The further to the left or the right you move, the more your lens on life distorts.

Monday, September 24, 2007

A Robust Debate—Almost

In my two earlier posts on Iranian President Mahmoud Ahmadinejad's visit to Columbia University, I suggested that no robust debate would occur. Columbia University President, Lee Bollinger, surprised me, and I suspect, many within his own university, when he ambushed Ahmadinejad in way that can only be described as shocking. Bollinger’s criticism of Iran and Ahmadinejad was to the point, shockingly accurate, and confrontational. Great stuff!

Bollinger's money quotes:

"Mr. President [Ahmadinejad], you exhibit all the signs of a petty and cruel dictator."

"Frankly and in all candor, Mr. President, I doubt that you will have the intellectual courage to answer these questions. But your avoiding them will have meaning for us."

Although I still believe that inviting Ahmadinejad to Columbia was a mistake, I will admit that I was wrong about the tone of the event — an indirect “robust debate” did occur via Bollinger’s speech. If our State Department acted more like Lee Bollinger, I suspect the world would be better for it.

As I watched Ahmadinejad present an irrelevant sermon on biblical issues and his vision of the world, on the role of science, on his country’s oppression, blah, blah, I’m struck by how pathetic Islamofascist thought really is. It cannot confront legitimate criticism, but rather deflects it with accusations, whines about its own victimization, and argues using outright lies and tenuous half-truths. Par for the course, I suppose.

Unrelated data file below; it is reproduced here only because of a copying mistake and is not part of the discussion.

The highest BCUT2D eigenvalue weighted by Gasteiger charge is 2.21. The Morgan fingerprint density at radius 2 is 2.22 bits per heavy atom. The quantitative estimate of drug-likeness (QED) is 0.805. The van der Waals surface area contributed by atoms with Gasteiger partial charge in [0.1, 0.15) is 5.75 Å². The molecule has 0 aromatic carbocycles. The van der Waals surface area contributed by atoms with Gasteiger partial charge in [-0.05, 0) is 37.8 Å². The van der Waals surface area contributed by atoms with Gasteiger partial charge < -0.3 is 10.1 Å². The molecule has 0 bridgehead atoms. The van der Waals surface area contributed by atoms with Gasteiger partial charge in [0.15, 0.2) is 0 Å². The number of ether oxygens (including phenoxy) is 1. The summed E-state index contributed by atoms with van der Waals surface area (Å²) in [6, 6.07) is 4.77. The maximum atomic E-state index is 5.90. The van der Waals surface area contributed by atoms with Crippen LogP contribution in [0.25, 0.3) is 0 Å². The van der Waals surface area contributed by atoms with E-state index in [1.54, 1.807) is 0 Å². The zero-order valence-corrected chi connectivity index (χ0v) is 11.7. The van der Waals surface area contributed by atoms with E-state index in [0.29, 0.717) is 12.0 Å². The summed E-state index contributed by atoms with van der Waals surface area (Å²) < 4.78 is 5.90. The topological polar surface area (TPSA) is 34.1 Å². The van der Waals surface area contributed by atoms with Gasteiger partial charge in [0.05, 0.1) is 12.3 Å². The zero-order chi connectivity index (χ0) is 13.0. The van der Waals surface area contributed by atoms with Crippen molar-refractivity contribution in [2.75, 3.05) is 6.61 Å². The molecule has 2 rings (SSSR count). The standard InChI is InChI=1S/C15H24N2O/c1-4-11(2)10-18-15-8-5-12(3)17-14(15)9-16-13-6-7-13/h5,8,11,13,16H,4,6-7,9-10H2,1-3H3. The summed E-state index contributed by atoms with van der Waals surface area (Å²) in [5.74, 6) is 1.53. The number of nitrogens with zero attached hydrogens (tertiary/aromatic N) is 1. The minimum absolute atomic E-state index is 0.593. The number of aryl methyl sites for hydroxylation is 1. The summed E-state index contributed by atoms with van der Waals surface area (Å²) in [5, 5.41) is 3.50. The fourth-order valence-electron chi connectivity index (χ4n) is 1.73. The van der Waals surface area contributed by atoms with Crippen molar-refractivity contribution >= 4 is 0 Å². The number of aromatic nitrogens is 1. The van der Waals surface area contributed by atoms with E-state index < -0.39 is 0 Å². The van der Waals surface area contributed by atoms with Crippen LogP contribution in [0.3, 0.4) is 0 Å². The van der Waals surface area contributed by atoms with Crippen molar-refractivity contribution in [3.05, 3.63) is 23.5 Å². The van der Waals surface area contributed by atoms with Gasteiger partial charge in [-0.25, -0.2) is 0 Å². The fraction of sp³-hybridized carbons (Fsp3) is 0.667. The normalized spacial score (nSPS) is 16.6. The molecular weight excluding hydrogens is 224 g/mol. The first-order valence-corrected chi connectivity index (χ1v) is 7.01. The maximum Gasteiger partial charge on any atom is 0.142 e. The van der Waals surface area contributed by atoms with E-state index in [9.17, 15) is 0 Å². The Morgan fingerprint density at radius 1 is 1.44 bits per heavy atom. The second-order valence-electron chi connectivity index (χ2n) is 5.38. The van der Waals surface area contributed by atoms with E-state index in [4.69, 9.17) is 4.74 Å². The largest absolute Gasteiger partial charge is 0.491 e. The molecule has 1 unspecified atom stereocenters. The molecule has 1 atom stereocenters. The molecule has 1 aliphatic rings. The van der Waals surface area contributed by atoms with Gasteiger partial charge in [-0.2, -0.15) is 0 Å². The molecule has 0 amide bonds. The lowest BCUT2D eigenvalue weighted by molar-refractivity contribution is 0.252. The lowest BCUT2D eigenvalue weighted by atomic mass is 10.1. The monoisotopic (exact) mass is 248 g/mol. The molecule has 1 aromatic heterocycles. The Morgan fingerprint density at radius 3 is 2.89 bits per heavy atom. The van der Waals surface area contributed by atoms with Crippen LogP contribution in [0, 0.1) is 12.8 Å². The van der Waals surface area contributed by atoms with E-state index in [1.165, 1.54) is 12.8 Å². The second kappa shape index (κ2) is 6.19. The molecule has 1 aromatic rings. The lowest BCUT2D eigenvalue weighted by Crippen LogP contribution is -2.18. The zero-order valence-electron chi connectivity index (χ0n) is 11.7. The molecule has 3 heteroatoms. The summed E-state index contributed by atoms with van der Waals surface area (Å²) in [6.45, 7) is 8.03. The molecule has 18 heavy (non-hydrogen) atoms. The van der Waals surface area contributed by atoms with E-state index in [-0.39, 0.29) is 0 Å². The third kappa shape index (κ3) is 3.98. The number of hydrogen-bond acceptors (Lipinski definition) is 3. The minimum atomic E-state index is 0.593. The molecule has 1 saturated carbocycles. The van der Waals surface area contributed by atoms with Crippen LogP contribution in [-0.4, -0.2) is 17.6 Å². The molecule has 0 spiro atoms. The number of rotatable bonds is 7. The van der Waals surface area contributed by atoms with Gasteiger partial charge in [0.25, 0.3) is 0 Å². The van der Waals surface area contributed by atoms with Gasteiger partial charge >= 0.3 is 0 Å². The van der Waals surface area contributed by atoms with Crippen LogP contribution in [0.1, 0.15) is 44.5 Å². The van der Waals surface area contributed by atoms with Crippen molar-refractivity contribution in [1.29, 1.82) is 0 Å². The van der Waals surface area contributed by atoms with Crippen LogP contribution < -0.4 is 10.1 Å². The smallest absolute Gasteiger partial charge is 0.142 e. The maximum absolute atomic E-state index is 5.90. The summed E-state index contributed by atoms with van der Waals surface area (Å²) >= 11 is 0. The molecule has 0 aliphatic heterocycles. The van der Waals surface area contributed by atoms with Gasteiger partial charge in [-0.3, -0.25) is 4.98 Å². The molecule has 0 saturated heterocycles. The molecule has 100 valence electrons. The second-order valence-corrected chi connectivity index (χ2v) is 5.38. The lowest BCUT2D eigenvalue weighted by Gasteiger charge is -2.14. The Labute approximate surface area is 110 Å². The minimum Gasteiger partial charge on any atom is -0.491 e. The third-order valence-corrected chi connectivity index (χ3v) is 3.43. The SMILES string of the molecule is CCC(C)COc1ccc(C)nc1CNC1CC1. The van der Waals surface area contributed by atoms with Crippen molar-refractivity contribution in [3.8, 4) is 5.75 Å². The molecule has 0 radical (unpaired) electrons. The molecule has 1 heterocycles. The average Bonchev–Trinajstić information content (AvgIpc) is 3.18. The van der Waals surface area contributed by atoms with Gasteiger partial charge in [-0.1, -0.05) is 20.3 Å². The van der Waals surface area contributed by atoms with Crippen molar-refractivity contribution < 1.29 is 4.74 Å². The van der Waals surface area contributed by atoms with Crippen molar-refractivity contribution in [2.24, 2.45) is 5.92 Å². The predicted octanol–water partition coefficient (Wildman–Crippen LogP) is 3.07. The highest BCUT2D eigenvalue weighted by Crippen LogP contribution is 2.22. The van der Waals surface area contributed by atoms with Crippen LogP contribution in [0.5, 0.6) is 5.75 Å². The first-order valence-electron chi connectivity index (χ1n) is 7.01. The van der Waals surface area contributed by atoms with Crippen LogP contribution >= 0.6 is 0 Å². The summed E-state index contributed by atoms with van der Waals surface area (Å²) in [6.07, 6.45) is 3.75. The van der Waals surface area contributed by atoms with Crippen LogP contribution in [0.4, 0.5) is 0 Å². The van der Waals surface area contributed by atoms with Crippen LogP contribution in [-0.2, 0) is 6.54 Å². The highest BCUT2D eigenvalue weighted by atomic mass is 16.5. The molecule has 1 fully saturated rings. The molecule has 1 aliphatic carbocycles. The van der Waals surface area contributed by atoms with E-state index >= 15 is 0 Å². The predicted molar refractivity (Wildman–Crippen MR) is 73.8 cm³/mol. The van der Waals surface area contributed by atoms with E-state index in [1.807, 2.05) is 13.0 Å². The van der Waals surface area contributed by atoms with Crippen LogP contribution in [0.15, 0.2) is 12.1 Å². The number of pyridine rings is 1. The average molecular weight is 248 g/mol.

Although I stand by my criticism of the Academic Left, I will now temper it with the recognition that I was too harsh on Columbia University’s leaders. If, in fact, Lee Bollinger planned this ambush from the start, he becomes a hero in the war against Islamofascists. And if he became more aggressive as a consequence of the widespread criticism leveled at his institution, that shows courage and conscience. I applaud him for it.

The Q&A period was, as expected, an exercise in evasion, fabrication, and misdirection. But overall, Ahmadinejad came off as what he is—a buffoon who is the spokesman for a repressive, fascist regime.

The net of it—not nearly as bad I had feared.